[dropcap]W[/dropcap]ith a pair of dodgeballs in his hands, Jake Mason seemed to be in control of his team’s fate Tuesday night at the West Hollywood Park gym.
He thought he had the advantage, but as so often happens when things get hot and heavy in the WeHo Dodgeball league, it quickly turned.
Suddenly, Mason was fending off balls aimed at him.
In an encounter with a “Teabagger,” Mason ducked his face under one throw headed for his chin, and looked to end the whole affair with a catch. The idea was to caress the throw into his body, but the body didn’t cooperate.
The “no sting,” soft-core dodgeball ricocheted off his arm, hit his chest and bounced hopelessly away. Game over. Mason was left looking to the rafters in disbelief.
But Mason didn’t pout, cry foul or fume, because this isn’t the type of dodgeball you’ve seen on TV, or the kind you experienced in middle school. There are more laughs than bullying, or intentional headshots, here.
In a flash, Mason — the founder of WeHo Dodgeball — jogged across the court to congratulate the victorious Teabaggers, before another round of dodgeball began.
Such is the life in the tremendously popular West Hollywood dodgeball world.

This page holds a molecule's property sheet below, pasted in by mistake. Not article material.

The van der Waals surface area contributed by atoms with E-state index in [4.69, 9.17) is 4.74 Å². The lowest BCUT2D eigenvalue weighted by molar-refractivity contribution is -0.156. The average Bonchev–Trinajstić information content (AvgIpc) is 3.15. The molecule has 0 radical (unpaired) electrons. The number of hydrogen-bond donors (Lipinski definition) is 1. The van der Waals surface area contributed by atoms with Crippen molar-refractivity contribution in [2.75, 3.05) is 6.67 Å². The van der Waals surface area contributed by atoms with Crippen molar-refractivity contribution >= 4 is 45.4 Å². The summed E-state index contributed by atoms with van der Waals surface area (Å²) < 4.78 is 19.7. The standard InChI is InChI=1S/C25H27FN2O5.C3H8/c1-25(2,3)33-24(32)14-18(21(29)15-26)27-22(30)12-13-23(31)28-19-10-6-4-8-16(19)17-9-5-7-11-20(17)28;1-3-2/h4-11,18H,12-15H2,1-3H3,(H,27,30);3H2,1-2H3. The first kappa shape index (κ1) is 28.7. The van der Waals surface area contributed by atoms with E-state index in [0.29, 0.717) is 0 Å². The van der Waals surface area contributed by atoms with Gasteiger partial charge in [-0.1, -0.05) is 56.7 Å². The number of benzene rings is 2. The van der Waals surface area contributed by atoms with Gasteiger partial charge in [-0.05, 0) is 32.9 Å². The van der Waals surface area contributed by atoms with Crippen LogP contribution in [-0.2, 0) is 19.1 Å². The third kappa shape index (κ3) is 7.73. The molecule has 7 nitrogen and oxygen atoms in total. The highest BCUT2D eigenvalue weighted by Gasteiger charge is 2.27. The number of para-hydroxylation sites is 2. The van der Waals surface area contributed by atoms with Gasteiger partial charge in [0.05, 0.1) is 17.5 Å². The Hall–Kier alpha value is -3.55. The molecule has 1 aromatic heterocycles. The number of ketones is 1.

In its first season since breaking away from the World Dodgeball Society, the WeHo Dodgeball league sold out 280 spots in less than 10 minutes. When Mason opened up more roster positions to people on the waitlist, they sold out in 12 minutes.
After two weeks of play, the league currently features 308 active players on 14 teams, with another 37 people on the waitlist. According to Mason, WeHo Dodgeball is the largest single dodgeball league in California and the biggest league in the country that predominantly serves the LGBT community.
A sense of community is what’s driving the success. The players say that the competition is fun, but the sense of community brings them back.
“Everyone is friends, and maybe it’s because of where (the league) is,” said Aaron Fox, a member of Ballz Deep. “But everybody gets together, cooks barbecues, goes to the games, goes to the bar after the game, trades emails during the week. I don’t know why that doesn’t happen elsewhere, but it does here.”
Previously, Mason formed the first WeHo Dodgeball league as part of the rapidly growing World Dodgeball Society, where he spent more than three years including time as league manager.
“As the World Dodgeball Society grew, it was taking my focus away from here and this is my pet project, my baby,” Mason said. “I decided to leave WDS and come over and focus on West Hollywood and make it more community-centric.”
The current league sponsors events outside the gymnasium to encourage people to meet and get to know each other.
“When everybody sweats together…everybody works together, at the end of the day that builds the bond,” said league social coordinator Jeb Whitlock.
After Tuesday night competition, players are encouraged to head to the league’s sponsor bar, GYM Sportsbar. To help entice the dodgeball combatants after a hard-fought game, each losing team gets the first pitcher of beer for free.